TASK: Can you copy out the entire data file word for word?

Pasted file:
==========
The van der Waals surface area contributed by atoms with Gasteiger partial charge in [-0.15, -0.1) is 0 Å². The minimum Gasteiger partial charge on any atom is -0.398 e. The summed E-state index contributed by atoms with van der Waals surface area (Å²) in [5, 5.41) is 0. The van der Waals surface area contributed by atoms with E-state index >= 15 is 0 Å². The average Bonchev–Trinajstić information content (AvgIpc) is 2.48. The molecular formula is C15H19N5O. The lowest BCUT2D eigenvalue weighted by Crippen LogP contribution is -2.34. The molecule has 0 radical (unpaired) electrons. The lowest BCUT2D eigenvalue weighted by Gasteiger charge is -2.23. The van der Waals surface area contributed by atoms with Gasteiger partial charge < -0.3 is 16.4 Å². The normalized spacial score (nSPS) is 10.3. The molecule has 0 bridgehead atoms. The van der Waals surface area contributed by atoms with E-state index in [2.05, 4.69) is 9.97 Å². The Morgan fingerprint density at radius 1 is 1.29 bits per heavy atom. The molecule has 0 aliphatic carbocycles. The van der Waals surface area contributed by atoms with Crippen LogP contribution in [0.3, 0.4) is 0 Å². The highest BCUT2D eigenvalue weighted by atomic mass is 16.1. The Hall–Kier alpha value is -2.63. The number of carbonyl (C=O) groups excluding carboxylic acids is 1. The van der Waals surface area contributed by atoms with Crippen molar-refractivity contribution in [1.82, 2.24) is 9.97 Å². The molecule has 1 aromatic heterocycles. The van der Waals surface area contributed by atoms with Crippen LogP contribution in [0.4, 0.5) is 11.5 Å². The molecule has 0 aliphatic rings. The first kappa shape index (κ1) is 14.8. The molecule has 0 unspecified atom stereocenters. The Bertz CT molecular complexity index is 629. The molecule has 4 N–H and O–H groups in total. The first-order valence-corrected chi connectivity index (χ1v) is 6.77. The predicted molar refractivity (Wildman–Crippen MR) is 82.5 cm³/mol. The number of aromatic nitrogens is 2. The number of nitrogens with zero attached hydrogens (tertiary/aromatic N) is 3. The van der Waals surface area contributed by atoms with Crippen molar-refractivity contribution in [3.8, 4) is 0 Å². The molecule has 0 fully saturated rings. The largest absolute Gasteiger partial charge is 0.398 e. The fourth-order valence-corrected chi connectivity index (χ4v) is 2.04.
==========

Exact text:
The van der Waals surface area contributed by atoms with Gasteiger partial charge in [-0.15, -0.1) is 0 Å². The minimum Gasteiger partial charge on any atom is -0.398 e. The summed E-state index contributed by atoms with van der Waals surface area (Å²) in [5, 5.41) is 0. The van der Waals surface area contributed by atoms with E-state index >= 15 is 0 Å². The average Bonchev–Trinajstić information content (AvgIpc) is 2.48. The molecular formula is C15H19N5O. The lowest BCUT2D eigenvalue weighted by Crippen LogP contribution is -2.34. The molecule has 0 radical (unpaired) electrons. The lowest BCUT2D eigenvalue weighted by Gasteiger charge is -2.23. The van der Waals surface area contributed by atoms with Gasteiger partial charge < -0.3 is 16.4 Å². The normalized spacial score (nSPS) is 10.3. The molecule has 0 bridgehead atoms. The van der Waals surface area contributed by atoms with E-state index in [2.05, 4.69) is 9.97 Å². The Morgan fingerprint density at radius 1 is 1.29 bits per heavy atom. The molecule has 0 aliphatic carbocycles. The van der Waals surface area contributed by atoms with Crippen LogP contribution in [0.3, 0.4) is 0 Å². The highest BCUT2D eigenvalue weighted by atomic mass is 16.1. The Hall–Kier alpha value is -2.63. The number of carbonyl (C=O) groups excluding carboxylic acids is 1. The van der Waals surface area contributed by atoms with Crippen molar-refractivity contribution in [1.82, 2.24) is 9.97 Å². The molecule has 1 aromatic heterocycles. The van der Waals surface area contributed by atoms with Crippen LogP contribution in [0.4, 0.5) is 11.5 Å². The molecule has 0 aliphatic rings. The first kappa shape index (κ1) is 14.8. The molecule has 0 unspecified atom stereocenters. The Bertz CT molecular complexity index is 629. The molecule has 4 N–H and O–H groups in total. The first-order valence-corrected chi connectivity index (χ1v) is 6.77. The predicted molar refractivity (Wildman–Crippen MR) is 82.5 cm³/mol. The number of aromatic nitrogens is 2. The number of nitrogens with zero attached hydrogens (tertiary/aromatic N) is 3. The van der Waals surface area contributed by atoms with Crippen molar-refractivity contribution in [3.8, 4) is 0 Å². The molecule has 0 fully saturated rings. The largest absolute Gasteiger partial charge is 0.398 e. The fourth-order valence-corrected chi connectivity index (χ4v) is 2.04.